All three major construction sectors declined in September as total construction starts fell 6% to a seasonally adjusted annual rate of $1.2 trillion. According to Dodge Construction Network (DCN), nonresidential starts dropped by 4%, residential starts declined by 6% and nonbuilding starts fell by 9%.
Year-to-date, total construction starts are down 3% compared to last year. Residential and nonresidential starts are down 17% and 7%, respectively. The reasons for the declines, says DCN chief economist Richard Branch, are that risks continue to increase for the construction industry.
“Over the last 12 months, construction starts have essentially frozen as rates increased and credit tightened,” he says. “The industry needs further adjusting as rates are expected to stay higher for longer, along with the potential for higher energy costs and continued political uncertainty. Returning to broad-based growth in construction starts is still some time away.”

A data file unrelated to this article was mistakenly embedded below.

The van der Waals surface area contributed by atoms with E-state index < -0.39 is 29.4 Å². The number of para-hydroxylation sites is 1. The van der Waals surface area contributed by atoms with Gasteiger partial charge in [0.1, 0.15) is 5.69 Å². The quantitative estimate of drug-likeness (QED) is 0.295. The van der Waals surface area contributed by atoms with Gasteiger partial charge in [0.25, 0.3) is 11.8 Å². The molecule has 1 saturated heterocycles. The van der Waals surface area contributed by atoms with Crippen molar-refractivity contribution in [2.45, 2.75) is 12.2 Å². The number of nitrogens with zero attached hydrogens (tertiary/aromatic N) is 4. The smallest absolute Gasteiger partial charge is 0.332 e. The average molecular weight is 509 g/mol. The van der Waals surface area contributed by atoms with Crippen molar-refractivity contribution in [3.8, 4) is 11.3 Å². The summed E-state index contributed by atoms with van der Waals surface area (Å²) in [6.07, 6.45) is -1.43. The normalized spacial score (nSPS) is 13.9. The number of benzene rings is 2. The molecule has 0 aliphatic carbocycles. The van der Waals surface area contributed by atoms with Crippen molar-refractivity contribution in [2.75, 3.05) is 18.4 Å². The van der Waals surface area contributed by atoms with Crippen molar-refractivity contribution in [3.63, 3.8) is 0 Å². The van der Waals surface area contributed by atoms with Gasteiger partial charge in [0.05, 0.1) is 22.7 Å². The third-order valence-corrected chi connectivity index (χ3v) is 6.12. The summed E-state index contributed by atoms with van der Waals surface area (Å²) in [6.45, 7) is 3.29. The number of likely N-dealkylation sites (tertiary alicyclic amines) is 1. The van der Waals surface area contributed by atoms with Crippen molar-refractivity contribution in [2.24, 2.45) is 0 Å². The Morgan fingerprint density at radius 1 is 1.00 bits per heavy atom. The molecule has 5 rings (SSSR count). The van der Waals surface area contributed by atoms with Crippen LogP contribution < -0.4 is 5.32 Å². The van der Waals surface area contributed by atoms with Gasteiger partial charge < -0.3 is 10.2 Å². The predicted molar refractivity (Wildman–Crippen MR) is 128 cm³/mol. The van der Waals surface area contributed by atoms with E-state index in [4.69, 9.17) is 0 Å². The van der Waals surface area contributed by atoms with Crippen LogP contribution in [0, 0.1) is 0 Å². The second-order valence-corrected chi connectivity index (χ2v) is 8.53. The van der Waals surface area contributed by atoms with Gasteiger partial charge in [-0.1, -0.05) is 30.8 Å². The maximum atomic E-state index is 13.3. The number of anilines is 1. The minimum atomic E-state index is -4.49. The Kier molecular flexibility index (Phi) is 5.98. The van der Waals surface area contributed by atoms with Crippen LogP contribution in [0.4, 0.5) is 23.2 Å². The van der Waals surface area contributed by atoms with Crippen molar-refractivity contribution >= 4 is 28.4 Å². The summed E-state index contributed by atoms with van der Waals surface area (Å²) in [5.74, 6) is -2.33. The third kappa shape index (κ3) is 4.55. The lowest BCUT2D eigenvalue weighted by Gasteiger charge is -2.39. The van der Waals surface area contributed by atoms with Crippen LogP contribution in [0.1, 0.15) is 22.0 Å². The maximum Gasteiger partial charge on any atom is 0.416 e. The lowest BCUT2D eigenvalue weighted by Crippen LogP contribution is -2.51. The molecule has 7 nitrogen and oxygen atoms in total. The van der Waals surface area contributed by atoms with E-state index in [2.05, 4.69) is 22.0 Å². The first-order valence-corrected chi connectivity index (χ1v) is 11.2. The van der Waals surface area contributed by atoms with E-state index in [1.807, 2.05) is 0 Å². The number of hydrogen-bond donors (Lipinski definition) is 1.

Nonresidential building starts fell 4% in September to a seasonally adjusted annual rate of $459 billion. Commercial starts rose 6%, and institutional starts fell 8%. Year-to-date, total nonresidential starts were 7% lower than that of 2022. Institutional starts gained 5%, while commercial and manufacturing starts fell 6% and 31%, respectively.
The largest nonresidential building projects to break ground in September were the $2.5 billion Hyundai/SK EV battery plant in Cartersville, Ga., a $1.1 billion prison in Elmore, Ala., and the $1 billion Microsoft data center in Mount Pleasant, Wis.
Residential building starts fell 6% in September to a seasonally adjusted annual rate of $394 billion. Single-family starts gained 1%, while multifamily starts lost 17%. Year-to-date, total residential starts were down 17%. Single-family starts were 19% lower, and multifamily starts were down 12%.
The largest multifamily structures to break ground in September were the $385 million first phase of the South Pier Residential Towers in Tempe, Ariz., the $275 million first phase of the Casa Bella Condominiums in Miami, and the $260 million Chapel Block mixed-use development in Philadelphia.